• Indeed. I think that most people would see the Walrus as a step back into the past, but if you are designing a plane whose purpose is to watch battleships fight each other, then the slower it goes, the better. The fact that the Walrus became famous for air sea rescue was because the RAF didn’t have any aircraft except the Walrus to give the job to.
      Apparently the engine was only 629hp, which is more than our car, but not a lot for a plane.

  7. Some day I’m going to get over there to see that museum.

    • I don’t know how much the airfare is, but entry’s free!
      I bet that somewhere in the US there’ll be travel companies that run trips to England’s three best air museums. Duxford. Hendon and Cosford.

  8. atcDave

    It is surprising the range of Reginald Mitchell’s work. And of course, we shouldn’t really expect exciting flight characteristics from something called “Walrus”!
    I’d also mention that the RN had pretty cutting edge gunnery radar, which made the whole “spotter plane” superfluous.

    • No, the walrus isn’t the most graceful of creatures, although when one turned up in north-east Norfolk in the 1980s it led the people who wanted to take it to a zoo to have its health checked out, a merry dance, and they never did catch it.
      Apparently, the Walrus was designed from 1929-1933 when the radar issue would not have come up but, as the actual number of occasions when the Walrus carried out this task was only two, it was hardly worth a great many ships carrying such an aircraft.
      After that it would have been a case of casting around to find a task for the Walruses to do. As we shall see in the future, there was no provision at all for ASR, so the Walrus got the job.

  9. It is a rather ungainly looking aeroplane isn’t it. I think other than looking for ships or Submarines, I’d be watching that large propeller spinning somewhat closely behind my head!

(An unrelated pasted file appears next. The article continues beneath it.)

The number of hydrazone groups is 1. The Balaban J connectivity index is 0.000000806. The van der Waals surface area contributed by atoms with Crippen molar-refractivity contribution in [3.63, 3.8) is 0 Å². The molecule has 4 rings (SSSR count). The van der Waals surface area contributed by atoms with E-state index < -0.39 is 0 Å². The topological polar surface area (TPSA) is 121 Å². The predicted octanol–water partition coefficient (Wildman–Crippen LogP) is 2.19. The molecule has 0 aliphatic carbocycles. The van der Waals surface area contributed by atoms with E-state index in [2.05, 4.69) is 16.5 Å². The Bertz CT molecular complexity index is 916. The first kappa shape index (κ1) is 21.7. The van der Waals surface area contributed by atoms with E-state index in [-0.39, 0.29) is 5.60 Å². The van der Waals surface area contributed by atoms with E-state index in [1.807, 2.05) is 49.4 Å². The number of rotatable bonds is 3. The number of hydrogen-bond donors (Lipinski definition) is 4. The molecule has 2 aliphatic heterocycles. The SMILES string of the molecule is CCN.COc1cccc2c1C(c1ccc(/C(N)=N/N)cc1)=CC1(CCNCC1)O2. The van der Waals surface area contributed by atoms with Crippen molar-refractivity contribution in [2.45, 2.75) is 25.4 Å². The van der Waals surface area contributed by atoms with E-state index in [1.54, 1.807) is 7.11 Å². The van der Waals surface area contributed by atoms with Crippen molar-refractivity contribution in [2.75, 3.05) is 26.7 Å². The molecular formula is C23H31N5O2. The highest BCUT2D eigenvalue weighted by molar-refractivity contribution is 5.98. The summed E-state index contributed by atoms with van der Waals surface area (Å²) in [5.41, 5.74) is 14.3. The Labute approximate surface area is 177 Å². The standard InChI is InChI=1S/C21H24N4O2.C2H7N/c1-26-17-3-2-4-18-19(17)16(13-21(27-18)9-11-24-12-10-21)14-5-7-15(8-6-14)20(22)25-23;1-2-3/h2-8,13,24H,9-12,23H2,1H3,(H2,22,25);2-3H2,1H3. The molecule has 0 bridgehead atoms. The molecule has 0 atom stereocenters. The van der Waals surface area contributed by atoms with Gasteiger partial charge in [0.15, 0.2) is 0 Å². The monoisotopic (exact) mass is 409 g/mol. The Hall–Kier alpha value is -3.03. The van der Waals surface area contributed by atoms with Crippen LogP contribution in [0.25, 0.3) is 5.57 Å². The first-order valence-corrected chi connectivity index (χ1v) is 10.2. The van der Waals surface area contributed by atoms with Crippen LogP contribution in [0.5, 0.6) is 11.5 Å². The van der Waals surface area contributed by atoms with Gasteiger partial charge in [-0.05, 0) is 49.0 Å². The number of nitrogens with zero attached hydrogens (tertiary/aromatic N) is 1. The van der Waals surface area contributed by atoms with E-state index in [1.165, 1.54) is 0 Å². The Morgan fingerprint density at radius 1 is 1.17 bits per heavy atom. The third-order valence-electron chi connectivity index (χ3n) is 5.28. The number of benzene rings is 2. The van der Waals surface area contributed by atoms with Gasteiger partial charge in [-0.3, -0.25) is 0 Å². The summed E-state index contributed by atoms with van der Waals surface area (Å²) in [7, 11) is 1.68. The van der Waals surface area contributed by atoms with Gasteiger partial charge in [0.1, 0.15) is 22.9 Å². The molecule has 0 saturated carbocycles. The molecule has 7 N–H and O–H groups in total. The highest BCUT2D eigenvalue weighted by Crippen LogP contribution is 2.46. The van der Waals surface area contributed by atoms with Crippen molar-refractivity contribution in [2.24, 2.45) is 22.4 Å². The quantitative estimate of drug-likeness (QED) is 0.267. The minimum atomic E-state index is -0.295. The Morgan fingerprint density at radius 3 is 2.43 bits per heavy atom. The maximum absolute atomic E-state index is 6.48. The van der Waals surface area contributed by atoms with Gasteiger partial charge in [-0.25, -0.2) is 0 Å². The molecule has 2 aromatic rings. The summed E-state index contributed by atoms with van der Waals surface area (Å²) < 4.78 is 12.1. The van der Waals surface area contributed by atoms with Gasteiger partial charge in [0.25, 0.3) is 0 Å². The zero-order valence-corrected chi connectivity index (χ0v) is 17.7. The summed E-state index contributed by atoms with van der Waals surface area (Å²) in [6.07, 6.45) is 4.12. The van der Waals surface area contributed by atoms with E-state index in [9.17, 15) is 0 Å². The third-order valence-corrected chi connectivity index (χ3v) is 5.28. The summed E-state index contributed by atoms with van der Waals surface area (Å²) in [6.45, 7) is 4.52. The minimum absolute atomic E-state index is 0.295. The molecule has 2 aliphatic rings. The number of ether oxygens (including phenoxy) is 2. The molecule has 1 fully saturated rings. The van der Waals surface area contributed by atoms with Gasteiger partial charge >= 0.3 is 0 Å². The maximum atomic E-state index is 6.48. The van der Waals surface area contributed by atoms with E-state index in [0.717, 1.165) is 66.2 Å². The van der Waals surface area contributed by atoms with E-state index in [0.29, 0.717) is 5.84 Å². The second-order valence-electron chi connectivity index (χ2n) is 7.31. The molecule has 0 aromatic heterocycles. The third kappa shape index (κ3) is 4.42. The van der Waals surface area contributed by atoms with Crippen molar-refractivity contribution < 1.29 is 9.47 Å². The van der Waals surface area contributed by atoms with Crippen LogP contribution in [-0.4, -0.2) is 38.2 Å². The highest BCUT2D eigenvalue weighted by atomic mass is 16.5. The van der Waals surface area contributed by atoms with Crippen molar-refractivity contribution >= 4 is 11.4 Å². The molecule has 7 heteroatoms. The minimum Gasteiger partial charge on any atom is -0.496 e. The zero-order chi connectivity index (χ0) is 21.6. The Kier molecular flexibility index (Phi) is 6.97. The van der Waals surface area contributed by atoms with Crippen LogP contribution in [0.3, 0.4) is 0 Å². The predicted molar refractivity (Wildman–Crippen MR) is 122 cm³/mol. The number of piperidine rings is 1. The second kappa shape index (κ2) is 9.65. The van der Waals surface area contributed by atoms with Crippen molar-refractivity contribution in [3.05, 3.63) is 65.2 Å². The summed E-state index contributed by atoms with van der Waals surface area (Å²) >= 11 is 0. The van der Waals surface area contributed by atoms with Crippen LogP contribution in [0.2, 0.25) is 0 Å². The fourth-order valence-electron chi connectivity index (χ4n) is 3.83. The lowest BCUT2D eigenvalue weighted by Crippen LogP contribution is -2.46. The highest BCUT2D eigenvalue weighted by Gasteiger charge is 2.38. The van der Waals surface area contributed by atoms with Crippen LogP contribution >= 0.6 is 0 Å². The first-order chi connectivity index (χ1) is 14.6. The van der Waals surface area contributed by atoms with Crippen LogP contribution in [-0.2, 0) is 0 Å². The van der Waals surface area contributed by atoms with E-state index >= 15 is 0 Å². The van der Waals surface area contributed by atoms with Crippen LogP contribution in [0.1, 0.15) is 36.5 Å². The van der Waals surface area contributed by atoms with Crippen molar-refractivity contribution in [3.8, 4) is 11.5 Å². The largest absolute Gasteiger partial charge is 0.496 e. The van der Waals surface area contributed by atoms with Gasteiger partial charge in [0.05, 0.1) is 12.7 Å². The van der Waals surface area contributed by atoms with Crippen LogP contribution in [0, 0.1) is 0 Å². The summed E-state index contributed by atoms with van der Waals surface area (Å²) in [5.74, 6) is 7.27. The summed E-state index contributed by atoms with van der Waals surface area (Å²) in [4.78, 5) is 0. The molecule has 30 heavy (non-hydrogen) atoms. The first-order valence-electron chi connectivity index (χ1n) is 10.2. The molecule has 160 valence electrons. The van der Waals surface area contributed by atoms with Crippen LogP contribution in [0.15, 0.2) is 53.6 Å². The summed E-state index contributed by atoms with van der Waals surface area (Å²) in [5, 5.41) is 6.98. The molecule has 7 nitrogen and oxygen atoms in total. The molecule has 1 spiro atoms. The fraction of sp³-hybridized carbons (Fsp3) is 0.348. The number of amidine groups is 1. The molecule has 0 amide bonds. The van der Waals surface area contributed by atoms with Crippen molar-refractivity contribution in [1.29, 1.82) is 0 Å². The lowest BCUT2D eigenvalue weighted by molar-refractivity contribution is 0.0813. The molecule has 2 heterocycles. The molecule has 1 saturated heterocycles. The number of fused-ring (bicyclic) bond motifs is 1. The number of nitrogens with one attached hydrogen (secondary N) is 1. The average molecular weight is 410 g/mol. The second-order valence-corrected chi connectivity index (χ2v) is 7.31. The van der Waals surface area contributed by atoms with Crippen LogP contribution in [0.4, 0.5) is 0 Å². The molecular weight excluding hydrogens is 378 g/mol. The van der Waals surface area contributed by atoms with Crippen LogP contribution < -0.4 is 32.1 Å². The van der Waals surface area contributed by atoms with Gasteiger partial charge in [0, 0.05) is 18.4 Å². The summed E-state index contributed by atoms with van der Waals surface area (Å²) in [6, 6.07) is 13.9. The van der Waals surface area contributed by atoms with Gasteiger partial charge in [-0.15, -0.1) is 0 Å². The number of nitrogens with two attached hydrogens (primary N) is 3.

• There was a flying boat before the Supermarine Southampton of the early thirties, which I’ve forgotten the name of, and its propeller was four of five feet above the open cockpit. A pilot was taxying across Poole Harbour one day when he was cut up by a speedboat. He waved his fist at the clown in the boat and lost his arm below the elbow. So these things did happen.

  10. Pierre Lagacé

    The Sea Otter was a refinement of the Walrus.

    This is a post about Johnny Horan on one of my blogs.

  11. Thanks for that, Pierre. I think the Walrus soldiered on during the conflict alongside the Sea Otter, but clearly the latter was a superior aircraft and survived the end of the war. The story of Johnnie Horan is a good illustration of the way medals are distributed. I have had a feeling for a long time now that the first step to a high award was “Be English, and not from the Dominions” (but I’m sure they wouldn’t be as biassed as that!)

  12. Ah, John, we have one in the Point Cook Museum. I have a photo somewhere and will see if I can post it.

  13. Found it. I forgot that I had written about it The thing that fascinated me was the engine being set a bit off centre. Have a look at if you want to see the one we have here.

  14. Thanks for that. I hadn’t realised that the engine was set off centre but the reasoning behind it was sound enough. It’s a pity that we don’t have any more flying boats or amphibians today. They have a magic all their own.

  15. Jan

    “Achtung Shrew !!!” doesn’t have quite the same ring, does it? The Royal Navy has a long history of choosing “warry” names for its ships (save for the odd Pansy and Cockchafer) but the RAF seemed to delegate the naming of most of its prewar aircraft to the same committee that picked street names for the local borough council. I wouldn’t mind living in Hampden Close or even Wellington Circus but I’m not so sure about Warspite Way and Dreadnought Drive.

  16. Naming streets is such a strange thing. Very often it just boils down to the builder immortalising himself and his family. I really wish that councillors would give some thought to using the names of servicemen and women who gave their lives for their country. It might even be worth thinking of using the names of those who died in our hospitals trying to stop the spread of this dreadful disease.

  17. Recently I listened to The Rainbow and the Rose by Nevil Shute. Aeroplanes are one of the main ‘characters ‘ in his books. Your posts always remind me of his books.